In this article, you will learn how to design a visual identity for your activist movement. By creating a design handbook for your communication team, your movement will look more professional and consistent on social media, your website and all other visual representations.
Why is visual identity important: Visual identity is an important part of any movement's marketing strategy. It needs to be recognisable, simple and memorable.
What should be included in the design of a visual identity for activist groups? Talk about how to design an activist movement logo, colours.
- The logo of an activist movement should be simple and iconic in order to be easily recognisable and memorable. It should include the name of the movement and a symbol that represents its core values.
- It is important to choose the colours carefully. They should match the values of the movement, but also be able to stand out against other logos in a crowded space.
- The language used in the design of the logo should also reflect its core values
Create a Unique Palette
One good way to ensure professionalism is through use of colours for a certain purpose. Palettes are a colour scheme for social media posts, aimed at standardizing background and text colours. Using these ensures that there’s a throughline between related posts, such as using a certain palette (with associated colours) for a single campaign or event.
Using palettes is good practice in creating more of a brand identity. Palettes also ensure that colours used in a post largely work together, and don’t create any unfortunate difficulties, especially for those with visual disabilities
- Used as the main colour, usually for the background of the post
- Used as the secondary colour, often for secondary headlines
- Used as accent colours, for bolded words, underlines, text boxes, etc
- White, black, or one of the palette colours can be used as
Selecting colors as the basis for palettes depends on a variety on a variety of factors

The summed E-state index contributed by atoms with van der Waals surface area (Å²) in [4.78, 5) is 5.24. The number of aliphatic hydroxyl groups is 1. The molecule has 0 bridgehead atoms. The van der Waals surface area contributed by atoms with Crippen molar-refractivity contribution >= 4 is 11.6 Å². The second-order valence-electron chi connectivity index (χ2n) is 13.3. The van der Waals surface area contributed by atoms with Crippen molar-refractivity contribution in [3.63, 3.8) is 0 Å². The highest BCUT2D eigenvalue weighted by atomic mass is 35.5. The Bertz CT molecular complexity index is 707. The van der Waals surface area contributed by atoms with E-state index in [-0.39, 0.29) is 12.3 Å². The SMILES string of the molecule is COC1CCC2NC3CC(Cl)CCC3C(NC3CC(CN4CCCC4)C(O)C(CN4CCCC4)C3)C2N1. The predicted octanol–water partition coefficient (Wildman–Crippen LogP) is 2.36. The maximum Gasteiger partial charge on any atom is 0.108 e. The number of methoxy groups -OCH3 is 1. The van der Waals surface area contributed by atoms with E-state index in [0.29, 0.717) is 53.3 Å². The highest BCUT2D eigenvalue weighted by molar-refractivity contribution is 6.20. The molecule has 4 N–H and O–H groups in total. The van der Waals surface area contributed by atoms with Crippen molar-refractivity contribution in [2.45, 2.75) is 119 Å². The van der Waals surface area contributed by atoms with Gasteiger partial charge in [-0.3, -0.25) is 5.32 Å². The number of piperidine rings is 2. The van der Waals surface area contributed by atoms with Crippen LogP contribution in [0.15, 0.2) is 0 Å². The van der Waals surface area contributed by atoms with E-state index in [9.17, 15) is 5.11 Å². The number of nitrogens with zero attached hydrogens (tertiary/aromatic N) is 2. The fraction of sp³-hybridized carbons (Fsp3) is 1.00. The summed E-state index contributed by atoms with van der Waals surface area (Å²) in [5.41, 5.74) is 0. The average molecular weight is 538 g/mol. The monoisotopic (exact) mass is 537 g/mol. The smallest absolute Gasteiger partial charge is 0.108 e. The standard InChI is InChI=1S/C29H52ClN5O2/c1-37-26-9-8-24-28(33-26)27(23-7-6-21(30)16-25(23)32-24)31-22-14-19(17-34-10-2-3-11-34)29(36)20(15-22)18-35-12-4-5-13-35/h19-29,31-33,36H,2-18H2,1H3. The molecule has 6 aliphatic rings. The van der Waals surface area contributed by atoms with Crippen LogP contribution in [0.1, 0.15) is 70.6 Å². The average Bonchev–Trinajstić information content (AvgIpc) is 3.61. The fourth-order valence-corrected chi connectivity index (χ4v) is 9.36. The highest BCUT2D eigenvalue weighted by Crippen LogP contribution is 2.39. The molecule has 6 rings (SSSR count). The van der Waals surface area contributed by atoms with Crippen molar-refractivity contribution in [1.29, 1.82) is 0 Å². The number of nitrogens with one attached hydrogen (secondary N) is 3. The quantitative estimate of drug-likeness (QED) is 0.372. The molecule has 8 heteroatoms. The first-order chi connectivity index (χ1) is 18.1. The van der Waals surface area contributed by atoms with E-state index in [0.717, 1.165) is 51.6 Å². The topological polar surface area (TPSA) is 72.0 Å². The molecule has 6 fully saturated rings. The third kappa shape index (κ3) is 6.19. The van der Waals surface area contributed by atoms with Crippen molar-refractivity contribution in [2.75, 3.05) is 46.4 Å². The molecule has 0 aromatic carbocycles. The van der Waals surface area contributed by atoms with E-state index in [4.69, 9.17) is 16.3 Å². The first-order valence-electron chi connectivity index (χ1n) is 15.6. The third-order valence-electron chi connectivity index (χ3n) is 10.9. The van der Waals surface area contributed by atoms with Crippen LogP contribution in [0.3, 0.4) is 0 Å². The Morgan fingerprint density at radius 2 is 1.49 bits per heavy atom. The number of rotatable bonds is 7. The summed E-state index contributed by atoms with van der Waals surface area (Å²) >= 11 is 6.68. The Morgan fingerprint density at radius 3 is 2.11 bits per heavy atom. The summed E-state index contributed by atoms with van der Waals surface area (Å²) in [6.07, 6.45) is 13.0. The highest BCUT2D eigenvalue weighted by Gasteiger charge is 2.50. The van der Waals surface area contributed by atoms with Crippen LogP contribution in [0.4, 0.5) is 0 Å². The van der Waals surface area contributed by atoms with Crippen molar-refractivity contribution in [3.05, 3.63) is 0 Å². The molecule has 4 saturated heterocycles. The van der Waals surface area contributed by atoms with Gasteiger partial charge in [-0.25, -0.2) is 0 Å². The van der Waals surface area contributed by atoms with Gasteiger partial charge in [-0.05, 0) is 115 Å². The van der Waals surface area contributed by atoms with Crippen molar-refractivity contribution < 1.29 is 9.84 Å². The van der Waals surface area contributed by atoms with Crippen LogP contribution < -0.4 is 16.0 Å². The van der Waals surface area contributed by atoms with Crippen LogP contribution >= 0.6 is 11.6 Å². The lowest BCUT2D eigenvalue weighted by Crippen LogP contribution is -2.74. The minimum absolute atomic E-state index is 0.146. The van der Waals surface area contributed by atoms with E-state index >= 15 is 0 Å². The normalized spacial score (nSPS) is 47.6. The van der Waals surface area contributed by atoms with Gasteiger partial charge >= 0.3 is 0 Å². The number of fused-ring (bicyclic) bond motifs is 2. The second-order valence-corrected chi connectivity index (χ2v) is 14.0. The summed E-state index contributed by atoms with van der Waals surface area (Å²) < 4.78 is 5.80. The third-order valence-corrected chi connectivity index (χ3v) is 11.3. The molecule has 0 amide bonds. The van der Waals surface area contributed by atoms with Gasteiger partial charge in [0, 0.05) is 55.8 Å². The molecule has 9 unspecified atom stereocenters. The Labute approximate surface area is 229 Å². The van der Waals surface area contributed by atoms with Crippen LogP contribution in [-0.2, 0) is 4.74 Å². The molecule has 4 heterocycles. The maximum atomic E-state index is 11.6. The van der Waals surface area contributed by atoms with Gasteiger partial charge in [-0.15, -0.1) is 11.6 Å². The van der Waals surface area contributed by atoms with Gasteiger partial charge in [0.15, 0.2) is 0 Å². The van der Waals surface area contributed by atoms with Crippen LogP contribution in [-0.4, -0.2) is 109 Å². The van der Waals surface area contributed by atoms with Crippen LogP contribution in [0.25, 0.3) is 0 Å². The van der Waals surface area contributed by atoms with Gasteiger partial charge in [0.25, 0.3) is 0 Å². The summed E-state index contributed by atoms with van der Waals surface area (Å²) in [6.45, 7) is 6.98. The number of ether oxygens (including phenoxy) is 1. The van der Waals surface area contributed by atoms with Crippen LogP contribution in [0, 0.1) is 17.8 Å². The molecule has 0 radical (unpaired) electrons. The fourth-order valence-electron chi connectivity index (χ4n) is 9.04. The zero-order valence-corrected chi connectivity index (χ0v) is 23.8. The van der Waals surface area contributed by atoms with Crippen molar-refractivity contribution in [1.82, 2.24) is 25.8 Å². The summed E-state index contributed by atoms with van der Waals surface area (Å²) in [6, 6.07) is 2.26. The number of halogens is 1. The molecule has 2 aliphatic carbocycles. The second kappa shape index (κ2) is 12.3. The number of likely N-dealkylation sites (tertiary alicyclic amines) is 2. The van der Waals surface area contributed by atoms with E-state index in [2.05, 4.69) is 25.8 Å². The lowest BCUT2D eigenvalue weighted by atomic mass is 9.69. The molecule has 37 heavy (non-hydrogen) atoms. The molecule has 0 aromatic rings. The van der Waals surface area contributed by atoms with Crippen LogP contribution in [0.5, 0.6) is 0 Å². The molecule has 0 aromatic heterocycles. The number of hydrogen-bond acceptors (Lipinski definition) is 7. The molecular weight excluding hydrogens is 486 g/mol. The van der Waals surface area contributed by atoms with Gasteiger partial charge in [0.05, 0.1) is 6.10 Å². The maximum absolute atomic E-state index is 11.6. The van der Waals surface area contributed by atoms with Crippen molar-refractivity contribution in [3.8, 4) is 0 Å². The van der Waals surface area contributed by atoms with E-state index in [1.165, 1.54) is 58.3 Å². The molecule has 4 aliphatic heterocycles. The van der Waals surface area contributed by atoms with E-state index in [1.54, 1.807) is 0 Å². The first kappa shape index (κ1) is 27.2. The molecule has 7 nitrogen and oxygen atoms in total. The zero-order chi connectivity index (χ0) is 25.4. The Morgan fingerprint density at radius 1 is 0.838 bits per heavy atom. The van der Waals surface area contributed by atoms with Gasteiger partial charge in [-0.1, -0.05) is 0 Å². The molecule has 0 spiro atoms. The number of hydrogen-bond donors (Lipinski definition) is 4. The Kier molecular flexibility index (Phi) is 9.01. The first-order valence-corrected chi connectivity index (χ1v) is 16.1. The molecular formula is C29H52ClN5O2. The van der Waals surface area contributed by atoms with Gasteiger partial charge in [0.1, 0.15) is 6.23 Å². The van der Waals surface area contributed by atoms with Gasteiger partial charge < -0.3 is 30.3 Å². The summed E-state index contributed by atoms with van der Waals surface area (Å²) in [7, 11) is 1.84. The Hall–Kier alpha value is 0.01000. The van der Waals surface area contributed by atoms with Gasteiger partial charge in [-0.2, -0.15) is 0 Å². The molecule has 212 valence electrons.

- Use of town, regional, or county colours may work well for local or regional campaigns
- Colours may also associated with a certain movement (e.g. green for environmental issues, pink/purple for feminist movements, etc)
- Something that works based on tone - dark colours may not work in a campaign for children’s park, but light pastels may work better
Color theory is well researched, and there are a variety of resources online describing this. (https://www.colormatters.com/color-and-design/basic-color-theory)
https://coolors.co/?home allows random generation of palettes, as well as generating them based on existing photos
https://www.schemecolor.com/ has a variety of palettes associated with certain themes, such as danger (https://www.schemecolor.com/principles-in-danger.php), feminist (https://www.schemecolor.com/wearing-feminism.php), and the environment (https://www.schemecolor.com/clean-the-environment.php)
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Most resources on this topic are very much commerically focussed. However, we can use their tools to fight against capitalism:
- Design for change by Sogi Campaigns
- Corporate identity by Wikipedia
- How to build a strong corporate identity by 99designs
- The Ultimate Guide to Create a Brand Identity by Nate Butler
- Projecting Power: Visual Strategy for Movements by Look Loud
- Tips for Designing Infographics by Sophie Hartley